As at the J. Paul Getty Museum in Los Angeles, a water
garden is given a central spot, here between the villa
and the museum store, restaurant and parking structures.

Even a corridor between parking structures
seems to have come from the ancient world.

Our room at Surfrider Malibu.

View from our balcony. That's the Malibu Pier in the distance.

Patrick's Roadhouse in Santa Monica was a colorful
spot for lunch. 

The entrance to the pier.

We had Christmas Eve breakfast at the Malibu Farm Cafe at the end of the pier. The
other building is a shop with swimming and surfing gear as well as very pricey clothes
 and accessories. Great for browsing if you can keep your wallet in your pocket.

We had our breakfast indoors, but these three chose to eat in the sun
despite the strong and chilly breeze.

Looking back toward land from the roof of the cafe.
Malibu Lagoon.

The Historic Adamson House and Malibu Lagoon Museum is a short walk up the
shore from the pier.

It appears that the pot of gold might be on the Malibu Pier.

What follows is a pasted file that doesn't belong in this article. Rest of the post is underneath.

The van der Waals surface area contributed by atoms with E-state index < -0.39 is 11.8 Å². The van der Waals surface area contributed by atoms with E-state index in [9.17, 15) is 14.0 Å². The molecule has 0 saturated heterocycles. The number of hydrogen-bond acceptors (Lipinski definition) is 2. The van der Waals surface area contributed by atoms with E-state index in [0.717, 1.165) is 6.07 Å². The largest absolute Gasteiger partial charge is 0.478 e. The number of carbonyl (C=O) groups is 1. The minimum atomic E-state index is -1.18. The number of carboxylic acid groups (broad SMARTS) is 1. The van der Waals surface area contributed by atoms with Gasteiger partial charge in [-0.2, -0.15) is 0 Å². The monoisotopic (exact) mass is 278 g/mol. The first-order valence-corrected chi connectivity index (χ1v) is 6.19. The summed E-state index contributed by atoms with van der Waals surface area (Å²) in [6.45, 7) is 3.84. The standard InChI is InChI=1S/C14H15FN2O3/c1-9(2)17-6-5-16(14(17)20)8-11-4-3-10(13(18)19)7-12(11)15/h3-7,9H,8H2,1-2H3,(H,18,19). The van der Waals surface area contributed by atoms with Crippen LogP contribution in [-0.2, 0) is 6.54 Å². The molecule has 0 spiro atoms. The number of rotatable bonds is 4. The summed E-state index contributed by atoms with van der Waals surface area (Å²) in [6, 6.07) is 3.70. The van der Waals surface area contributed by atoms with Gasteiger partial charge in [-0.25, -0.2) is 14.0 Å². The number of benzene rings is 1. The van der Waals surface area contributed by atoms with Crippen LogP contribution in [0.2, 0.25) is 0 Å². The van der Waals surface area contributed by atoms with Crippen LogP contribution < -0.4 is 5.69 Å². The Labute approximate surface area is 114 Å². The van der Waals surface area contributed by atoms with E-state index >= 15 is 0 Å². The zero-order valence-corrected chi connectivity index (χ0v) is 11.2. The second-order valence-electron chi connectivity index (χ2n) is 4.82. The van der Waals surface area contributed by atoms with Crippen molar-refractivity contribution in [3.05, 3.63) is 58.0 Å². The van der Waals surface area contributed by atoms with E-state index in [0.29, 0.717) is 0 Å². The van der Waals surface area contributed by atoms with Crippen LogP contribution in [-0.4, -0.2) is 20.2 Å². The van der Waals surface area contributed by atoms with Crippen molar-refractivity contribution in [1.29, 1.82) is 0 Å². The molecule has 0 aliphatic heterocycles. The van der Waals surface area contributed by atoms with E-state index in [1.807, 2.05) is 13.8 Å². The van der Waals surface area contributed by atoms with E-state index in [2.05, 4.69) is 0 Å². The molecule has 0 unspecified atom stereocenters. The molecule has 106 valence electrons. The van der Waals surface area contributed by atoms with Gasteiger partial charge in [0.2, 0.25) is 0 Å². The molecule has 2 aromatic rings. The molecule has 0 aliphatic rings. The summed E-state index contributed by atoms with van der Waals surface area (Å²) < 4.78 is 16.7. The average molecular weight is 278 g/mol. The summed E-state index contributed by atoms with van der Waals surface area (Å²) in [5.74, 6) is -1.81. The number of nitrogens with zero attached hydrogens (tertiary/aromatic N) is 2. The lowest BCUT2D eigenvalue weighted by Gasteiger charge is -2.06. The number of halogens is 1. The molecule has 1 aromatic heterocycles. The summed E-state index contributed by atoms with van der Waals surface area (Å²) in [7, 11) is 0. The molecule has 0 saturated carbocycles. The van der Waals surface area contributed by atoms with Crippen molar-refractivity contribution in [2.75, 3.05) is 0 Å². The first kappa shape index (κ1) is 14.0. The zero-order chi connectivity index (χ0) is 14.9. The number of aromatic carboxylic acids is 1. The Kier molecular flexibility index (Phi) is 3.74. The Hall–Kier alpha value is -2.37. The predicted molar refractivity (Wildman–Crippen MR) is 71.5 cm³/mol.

Sunday, December 8, 2019

California: Palm Springs in the Fall

One doesn't expect water in the desert (though the springs for which Palm Springs is named do exist),
and one doesn't expect deciduous trees. We saw this one in Andreas Canyon, one of the Indian Canyons,

  Looking for an easy getaway to celebrate a wedding anniversary, Jane and I headed northeast from our home in San Diego to the oasis town of Palm Springs for two nights in early December 2019.  This was our third time in PS, the first being in 2007 to look at Mid-Century Modern architecture prior to designing and building a home in Maryland. After enjoying that house for almost 10 years, we were back in Palm Springs for a second visit, a one-night stopover during our 2017 move from Maryland to San Diego.